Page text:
Skip to content

Babci’s Dutch Apple Cake

February 21, 2010

Babci, my grandmother, used to make this cake for dessert.  She seemed to find it more rustic, but with the apples fanned out one atop another and dotted with the red jelly she used, it was quite fancy to me.

It was the texture, though, that sold me on this cake.  The bottom of the batter becomes crisp from the pan; the center is almost dry for a cake; the batter next to the apples is meltingly soft.  The three play so perfectly together, especially with nearly caramelized apples on top that you don’t even need ice cream or whipped cream to finish this off.

I made a couple of minor adjustments to the cake: whole wheat pastry flour, ginger, and vanilla extract.  Also, Babci always uses shortening in her cakes and pie crusts instead of butter, but I stick with butter.

  • 1/2 Cup whole wheat pastry flour
  • 1/2 Cup all-purpose flour
  • 1 1/2 teaspoons baking powder
  • 1/2 teaspoon salt
  • 3 Tablespoons brown sugar
  • 4 Tablespoons butter, room temperature
  • 1 egg
  • 1/4 Cup milk
  • 1/2 teaspoon vanilla extract
  • sliced apples (I used frozen apples from this past fall, so I’m not sure how many apples you’ll need; if it helps, I used one full quart sized bag . . .)
  • 1 teaspoon cinnamon
  • 1/2 teaspoon ground dried ginger
  • 1/2 teaspoon ground nutmeg
  • 3 Tablespoons brown sugar
  • 3 Tablespoons melted butter

Preheat the oven to 400°F.

Mix the flour, baking powder, salt, and sugar.  Cut in the butter until the mixture looks like cornmeal.  Beat the egg with the milk and vanilla; stir into the flour mix.  Spread in a buttered 11×7″ pan; batter will seem to be insufficient, sticky, and annoying to work with.  Use fingers to press in as best as possible; don’t worry about small holes in the batter.  Layer apples atop the batter.  Sprinkle with sugar and spices.  Drizzle melted butter on top.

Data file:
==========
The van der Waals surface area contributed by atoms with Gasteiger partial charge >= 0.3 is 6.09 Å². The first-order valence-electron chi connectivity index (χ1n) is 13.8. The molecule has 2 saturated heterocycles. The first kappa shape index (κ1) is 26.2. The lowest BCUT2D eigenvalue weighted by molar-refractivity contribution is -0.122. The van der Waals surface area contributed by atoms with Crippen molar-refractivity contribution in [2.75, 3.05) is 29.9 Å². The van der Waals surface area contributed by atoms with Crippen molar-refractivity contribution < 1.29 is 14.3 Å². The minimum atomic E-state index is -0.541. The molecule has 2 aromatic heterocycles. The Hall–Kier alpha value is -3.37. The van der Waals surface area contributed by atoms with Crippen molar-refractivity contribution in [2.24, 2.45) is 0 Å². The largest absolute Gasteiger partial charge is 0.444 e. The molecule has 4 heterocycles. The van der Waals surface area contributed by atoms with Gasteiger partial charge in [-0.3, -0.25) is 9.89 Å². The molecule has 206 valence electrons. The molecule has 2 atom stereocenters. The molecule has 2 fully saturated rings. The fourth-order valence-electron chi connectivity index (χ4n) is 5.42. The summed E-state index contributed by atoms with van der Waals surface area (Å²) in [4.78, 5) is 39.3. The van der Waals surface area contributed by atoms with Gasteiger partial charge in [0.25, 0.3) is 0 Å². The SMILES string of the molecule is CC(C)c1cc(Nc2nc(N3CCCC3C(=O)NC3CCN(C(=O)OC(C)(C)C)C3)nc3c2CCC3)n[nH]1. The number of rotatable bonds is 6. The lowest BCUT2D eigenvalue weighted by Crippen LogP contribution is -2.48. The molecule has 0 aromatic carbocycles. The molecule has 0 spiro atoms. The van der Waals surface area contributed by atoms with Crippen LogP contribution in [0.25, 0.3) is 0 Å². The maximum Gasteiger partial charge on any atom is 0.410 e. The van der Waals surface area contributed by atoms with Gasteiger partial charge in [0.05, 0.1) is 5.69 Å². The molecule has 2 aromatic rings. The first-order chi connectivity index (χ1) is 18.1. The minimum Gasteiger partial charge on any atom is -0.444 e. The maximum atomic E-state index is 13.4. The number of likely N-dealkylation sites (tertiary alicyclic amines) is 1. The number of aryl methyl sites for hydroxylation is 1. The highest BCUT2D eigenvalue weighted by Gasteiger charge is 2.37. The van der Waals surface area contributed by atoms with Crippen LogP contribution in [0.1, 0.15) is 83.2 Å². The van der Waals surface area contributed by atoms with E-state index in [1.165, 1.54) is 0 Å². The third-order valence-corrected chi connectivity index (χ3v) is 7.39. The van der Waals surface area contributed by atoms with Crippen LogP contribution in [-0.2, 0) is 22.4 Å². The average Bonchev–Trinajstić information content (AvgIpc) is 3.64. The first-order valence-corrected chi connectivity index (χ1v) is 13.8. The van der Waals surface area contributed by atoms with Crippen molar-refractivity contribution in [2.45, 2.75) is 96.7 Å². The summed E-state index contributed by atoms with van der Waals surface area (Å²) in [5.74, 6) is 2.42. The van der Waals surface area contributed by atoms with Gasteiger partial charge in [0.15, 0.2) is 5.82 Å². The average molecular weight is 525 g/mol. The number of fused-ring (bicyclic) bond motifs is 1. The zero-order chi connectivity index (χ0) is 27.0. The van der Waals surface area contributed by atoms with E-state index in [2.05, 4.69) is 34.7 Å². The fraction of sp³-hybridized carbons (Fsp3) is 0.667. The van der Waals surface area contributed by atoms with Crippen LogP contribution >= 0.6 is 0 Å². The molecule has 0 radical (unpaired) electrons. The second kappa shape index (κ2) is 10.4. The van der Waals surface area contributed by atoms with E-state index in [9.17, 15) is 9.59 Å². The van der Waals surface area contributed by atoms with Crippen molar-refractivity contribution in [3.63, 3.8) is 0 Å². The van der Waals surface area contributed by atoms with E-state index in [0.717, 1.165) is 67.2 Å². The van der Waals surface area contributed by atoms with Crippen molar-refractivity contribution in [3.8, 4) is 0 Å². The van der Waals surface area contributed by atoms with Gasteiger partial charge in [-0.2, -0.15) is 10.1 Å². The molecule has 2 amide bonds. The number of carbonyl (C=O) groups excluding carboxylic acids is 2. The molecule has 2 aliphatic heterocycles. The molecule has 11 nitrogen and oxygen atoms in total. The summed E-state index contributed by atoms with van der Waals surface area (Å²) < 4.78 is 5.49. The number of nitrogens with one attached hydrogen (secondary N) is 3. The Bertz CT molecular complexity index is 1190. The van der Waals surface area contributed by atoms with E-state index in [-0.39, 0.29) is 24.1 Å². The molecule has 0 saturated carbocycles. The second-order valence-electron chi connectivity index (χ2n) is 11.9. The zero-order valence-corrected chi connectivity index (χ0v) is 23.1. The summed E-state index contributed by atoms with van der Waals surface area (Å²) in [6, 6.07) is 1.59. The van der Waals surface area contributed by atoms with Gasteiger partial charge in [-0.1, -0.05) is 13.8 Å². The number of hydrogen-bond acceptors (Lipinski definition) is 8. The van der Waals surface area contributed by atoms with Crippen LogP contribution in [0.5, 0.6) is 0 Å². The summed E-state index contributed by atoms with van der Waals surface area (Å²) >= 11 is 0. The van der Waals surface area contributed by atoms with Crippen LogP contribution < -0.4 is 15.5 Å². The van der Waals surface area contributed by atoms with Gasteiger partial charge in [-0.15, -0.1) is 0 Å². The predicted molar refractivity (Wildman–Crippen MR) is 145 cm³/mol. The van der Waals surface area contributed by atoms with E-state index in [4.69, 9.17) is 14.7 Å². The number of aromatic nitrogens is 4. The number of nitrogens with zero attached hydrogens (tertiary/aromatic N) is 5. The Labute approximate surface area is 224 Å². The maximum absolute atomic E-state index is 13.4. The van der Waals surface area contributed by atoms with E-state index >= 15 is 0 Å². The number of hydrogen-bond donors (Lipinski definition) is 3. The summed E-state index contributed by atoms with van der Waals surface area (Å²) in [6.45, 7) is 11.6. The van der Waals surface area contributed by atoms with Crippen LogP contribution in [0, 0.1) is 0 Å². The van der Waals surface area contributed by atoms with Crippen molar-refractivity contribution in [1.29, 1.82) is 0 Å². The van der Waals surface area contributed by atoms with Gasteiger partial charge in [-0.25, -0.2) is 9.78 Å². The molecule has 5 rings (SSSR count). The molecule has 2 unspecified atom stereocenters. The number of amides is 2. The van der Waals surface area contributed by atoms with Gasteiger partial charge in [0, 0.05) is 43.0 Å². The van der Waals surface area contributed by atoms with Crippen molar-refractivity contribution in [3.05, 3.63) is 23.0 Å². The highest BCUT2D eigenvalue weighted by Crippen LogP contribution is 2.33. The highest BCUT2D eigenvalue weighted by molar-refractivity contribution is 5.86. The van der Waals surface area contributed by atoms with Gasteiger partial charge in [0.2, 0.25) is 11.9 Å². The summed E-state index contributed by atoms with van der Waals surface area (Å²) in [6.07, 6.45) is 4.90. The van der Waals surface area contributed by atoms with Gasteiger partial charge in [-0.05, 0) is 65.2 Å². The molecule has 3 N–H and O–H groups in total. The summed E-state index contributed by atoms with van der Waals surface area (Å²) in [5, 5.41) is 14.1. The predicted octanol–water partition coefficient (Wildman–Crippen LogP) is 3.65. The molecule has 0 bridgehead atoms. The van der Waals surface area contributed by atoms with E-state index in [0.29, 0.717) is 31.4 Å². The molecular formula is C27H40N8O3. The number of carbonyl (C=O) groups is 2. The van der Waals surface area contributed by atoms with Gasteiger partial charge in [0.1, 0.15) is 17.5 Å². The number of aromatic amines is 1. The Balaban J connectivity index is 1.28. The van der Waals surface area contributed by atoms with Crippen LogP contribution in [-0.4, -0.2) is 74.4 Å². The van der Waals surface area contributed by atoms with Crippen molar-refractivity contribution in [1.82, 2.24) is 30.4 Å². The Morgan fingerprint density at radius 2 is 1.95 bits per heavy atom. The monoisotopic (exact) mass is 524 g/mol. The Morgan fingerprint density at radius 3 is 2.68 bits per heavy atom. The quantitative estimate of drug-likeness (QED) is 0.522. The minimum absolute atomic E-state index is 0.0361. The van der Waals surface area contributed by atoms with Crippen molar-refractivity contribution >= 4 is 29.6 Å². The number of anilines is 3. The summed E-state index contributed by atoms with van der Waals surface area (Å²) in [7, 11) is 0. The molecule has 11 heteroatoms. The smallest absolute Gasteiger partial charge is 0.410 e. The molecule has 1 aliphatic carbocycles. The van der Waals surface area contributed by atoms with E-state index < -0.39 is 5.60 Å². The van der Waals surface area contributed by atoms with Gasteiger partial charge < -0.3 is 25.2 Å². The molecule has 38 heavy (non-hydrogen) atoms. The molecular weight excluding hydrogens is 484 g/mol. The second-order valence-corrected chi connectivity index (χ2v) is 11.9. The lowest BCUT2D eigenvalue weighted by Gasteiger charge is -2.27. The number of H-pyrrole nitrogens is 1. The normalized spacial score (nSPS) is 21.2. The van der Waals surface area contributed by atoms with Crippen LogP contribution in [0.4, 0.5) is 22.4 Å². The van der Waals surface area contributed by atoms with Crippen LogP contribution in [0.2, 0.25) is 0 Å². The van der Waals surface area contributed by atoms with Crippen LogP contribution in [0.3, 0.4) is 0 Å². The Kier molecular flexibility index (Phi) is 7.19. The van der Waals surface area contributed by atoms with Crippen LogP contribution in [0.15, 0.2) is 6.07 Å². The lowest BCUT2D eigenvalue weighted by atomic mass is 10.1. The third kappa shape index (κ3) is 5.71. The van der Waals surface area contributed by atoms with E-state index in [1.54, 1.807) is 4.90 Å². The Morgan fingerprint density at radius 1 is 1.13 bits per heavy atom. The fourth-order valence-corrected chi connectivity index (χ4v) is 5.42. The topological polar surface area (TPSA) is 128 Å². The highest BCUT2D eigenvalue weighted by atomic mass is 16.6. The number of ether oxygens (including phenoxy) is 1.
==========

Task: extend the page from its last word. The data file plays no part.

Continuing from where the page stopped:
Bake for 35-40 minutes.  Knife test will not come out completely clean; cake will seem pudding-y inside, but should be browned on top.  Let rest about 10 minutes before serving.  I recommend cutting along the lines of the apples to avoid dragging apples off of the top and depriving your cake eaters (or yourself) of sweet apple topping.

Babci also mixes 1/3 cup of any red jelly with 1 Tablespoon hot water and dots the top of the apples with this.  I didn’t have any jelly, so I skipped this part.  It does look pretty, though.

Babci bakes this recipe in an 8×8″ pan, which will give you a slightly thicker cake layer.  It’ll be easier to spread, but I prefer the thinner layer of cake.  You can also double this recipe and use it in a 9×13″ pan.  I believe Babci usually used a Pyrex baking dish for this, but because my 8×8″ pan is being held hostage by some friends, I opted for my aluminum 11×7″ and prefer the results.  The aluminum crisps the bottom more, provided a stronger contrast to the drier cake layer and the apple-softened cake.

3 Comments leave one →
  1. March 2, 2010 10:23 pm

    Belated comment – I am so going to make this soon! Yum!!! In other news, I made the “Matriciani” the other day. I know it is a total bastardization of a real pasta dish…but hey, it was easy and as unhealthy as I could wish. I heart the Babci Cookbook!

  2. March 3, 2010 8:13 am

    The Babci Cookbook is awesome. I used it recently to make a veggie golumpki (not sure I’ll post it . . . it wasn’t as good as the time I made it with lentils, oddly enough. Mushrooms and tempeh just didn’t cut it). Definitely make this cake, though.

    I told Babci about it and she was very pleased–reminisced about making it for her nieces and nephews (“This was before you were born”).

  3. August 21, 2010 2:23 pm

    Nice! This my family’s treasured apple cake recipe from my grandma:

Leave a Reply

Fill in your details below or click an icon to log in: Logo

You are commenting using your account. Log Out /  Change )

Google+ photo

You are commenting using your Google+ account. Log Out /  Change )

Twitter picture

You are commenting using your Twitter account. Log Out /  Change )

Facebook photo

You are commenting using your Facebook account. Log Out /  Change )


Connecting to %s

%d bloggers like this: